Q: What sparked your interest in launching a total joints initiative?
Dr. Stoeckl — My background is in sports medicine, and the knee replacements I performed were primary an inpatient procedure. I was curious if they could be done safely and effectively in our practice's surgery center. I met with the center's clinical and business leaders to put a plan in place to make it happen.
Q: So it was a gradual evolution?
Dr. Stoeckl — Absolutely. I focused on a select group of knee replacement patients who I operated on at the local hospital — the ones who were doing really well post-op day 1 — and envisioned what we'd have to do to ensure they could be cared for in the outpatient setting.
Q: What's the first building block of a successful program?
Dr. Stoeckl — It's essential to first identify patients who are good candidates for outpatient joint replacement. You must assess their comorbidities, the amount of support they'll have at home during the post-op recovery phase and whether or not they're narcotic naïve.
Q: What type of patients are prime candidates?
Dr. Stoeckl — Patients receive anti-inflammatories and we place abductor canal blocks, which provide good analgesia and let patients retain good motor function. Injections of bupivacaine liposome at the joint have been a huge part of our pain control success. We also administer tranexamic acid to decease hemarthrosis, which in turn lessens post-op bruising and swelling at the joint.
Ironing out the pain control plan and figuring out patient selection are the relatively easy steps. The hard part is managing all the behind-the-scenes details.
Q: So how do you manage patients' pain?
Dr. Stoeckl — Great teams know you have to practice together as a team, because you have to learn how to anticipate each other, you have to understand each other's body language and you have to understand how people are thinking. Great athletes don't practice on their own. They practice as a team. And great musicians practice as a team. The whole point with great sports teams and great orchestras is they work together so they can function effectively as a team. We don't do that in health care.
Q: Do surgeons need to change their surgical technique?
Dr. Stoeckl — Surgeons need to evolve, and that comes from experience. They have to be confident that they can perform the procedures in a timely fashion without causing a lot of trauma to the joint. If the patient is a perfect candidate in terms of comorbidities and family support, but they have a knee deformity that raises concerns about post-op pain and swelling, surgeons should pick more vanilla cases to be sure you can do them quickly and efficiently without causing a lot of trauma.
Q: More and more patients will need their joints replaced in the coming years. Are you seeing that demand at the local level?
Dr. Stoeckl — Patients are just beginning to seek me out for the surgery. That means interest is growing and my case volume has the potential to increase, but that's a double-edged sword. Some of the patients who want same-day joint replacement aren't candidates to have it done. Approximately 15% of the patients I see in clinic can have their procedures done in the surgery center. You must be honest with patients who don't quality for having the procedure done in the same-day setting. A lot of boxes need to be checked, and the surgeon needs to trust his gut.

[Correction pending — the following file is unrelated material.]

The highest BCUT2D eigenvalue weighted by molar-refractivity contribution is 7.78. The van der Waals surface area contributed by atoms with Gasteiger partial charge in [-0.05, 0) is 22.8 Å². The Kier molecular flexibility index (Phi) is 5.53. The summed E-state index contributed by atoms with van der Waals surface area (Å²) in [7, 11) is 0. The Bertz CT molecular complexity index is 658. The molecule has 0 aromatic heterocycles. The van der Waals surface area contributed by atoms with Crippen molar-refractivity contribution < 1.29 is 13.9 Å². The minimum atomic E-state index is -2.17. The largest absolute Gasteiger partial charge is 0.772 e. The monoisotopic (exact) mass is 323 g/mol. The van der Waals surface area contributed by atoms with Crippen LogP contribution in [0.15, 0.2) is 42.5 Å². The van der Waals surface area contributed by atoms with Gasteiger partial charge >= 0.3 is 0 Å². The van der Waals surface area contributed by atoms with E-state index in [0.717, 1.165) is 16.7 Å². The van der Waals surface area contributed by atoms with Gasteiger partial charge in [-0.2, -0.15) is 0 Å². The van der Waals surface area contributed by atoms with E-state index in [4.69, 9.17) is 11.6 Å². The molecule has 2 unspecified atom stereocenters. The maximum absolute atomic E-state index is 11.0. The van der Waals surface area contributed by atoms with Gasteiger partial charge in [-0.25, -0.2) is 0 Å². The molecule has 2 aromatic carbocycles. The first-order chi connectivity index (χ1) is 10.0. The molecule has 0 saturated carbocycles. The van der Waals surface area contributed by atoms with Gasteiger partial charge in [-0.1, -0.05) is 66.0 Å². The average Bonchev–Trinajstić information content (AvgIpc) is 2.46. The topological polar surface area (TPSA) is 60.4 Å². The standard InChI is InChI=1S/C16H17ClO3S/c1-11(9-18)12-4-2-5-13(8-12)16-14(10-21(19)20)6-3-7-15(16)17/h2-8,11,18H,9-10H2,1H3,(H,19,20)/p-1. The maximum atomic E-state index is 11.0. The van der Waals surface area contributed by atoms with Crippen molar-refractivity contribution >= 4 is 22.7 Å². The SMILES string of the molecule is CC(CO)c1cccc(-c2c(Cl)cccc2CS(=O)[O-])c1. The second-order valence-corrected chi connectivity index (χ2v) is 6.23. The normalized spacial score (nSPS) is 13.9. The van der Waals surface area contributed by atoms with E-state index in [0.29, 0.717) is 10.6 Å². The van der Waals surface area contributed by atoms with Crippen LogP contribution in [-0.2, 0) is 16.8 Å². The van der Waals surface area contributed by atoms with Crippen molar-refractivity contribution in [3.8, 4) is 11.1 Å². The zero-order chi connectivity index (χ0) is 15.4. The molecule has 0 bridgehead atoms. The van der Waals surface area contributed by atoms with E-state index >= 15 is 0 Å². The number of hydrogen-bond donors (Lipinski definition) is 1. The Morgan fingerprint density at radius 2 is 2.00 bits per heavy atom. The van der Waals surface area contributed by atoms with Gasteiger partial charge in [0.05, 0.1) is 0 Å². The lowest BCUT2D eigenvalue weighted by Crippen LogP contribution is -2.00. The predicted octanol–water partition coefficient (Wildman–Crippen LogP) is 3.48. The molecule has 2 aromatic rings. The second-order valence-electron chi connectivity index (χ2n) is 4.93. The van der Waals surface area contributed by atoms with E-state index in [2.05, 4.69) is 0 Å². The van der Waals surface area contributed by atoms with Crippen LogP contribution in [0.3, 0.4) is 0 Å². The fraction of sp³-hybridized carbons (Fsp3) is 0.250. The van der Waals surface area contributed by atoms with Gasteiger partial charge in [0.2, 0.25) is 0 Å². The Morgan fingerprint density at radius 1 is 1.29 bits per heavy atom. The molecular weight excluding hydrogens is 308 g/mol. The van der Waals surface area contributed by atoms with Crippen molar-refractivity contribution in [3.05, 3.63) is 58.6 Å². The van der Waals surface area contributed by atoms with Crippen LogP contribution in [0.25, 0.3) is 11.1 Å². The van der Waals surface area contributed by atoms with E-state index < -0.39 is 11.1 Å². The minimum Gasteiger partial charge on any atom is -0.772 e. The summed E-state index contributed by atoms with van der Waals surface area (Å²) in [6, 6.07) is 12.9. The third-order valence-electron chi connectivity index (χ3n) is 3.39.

Q: Why is now the time to get an outpatient joint program off the ground or enhance one that's already in place?
Dr. Stoeckl — There are great programs out there that help people learn how to speak to others respectfully and handle conflict effectively, but you can't just give people a course. You've got to do something on a regular basis. Maybe once a year take your entire OR staff somewhere and work on communication skills, and then maybe come back together as a group once a month and practice, and work through issues, practice doing dialogue. Create scenarios and give people positions and have them work through how to do conflict. It helps to have a facilitator who can provide feedback.
Q: From a practice management standpoint, what does it take to run a successful program?
Dr. Stoeckl — It takes a total team effort to get a patient to the facility, through surgery and recovered safely and effectively. At the same time, surgeon champions need to push the cause and make it happen. They need to make the clinical team confortable with the concept, and staff energized and excited about it. If it weren't for the people around me getting behind the idea of moving joints to our surgery center, I'd still be talking about it and performing the procedures at the local hospital.
Q: What's been the biggest challenge?
Dr. Stoeckl — It's easy to come up with the notion to add total joints, but it takes a couple years to make it happen the right way. Ironing out the pain control plan and figuring out patient selection are the relatively easy steps. The hard part is managing all the behind-the-scenes details. Sharing our experiences and advice about that part of the equation is where we'll be able to provide huge value during the conference's workshop.
Q: What has adding outpatient total joints meant to your career?
Dr. Stoeckl — It's been a lot of fun to be a part of the evolution. It's also been energizing and exciting, and personally satisfying, to bring the procedures to our community.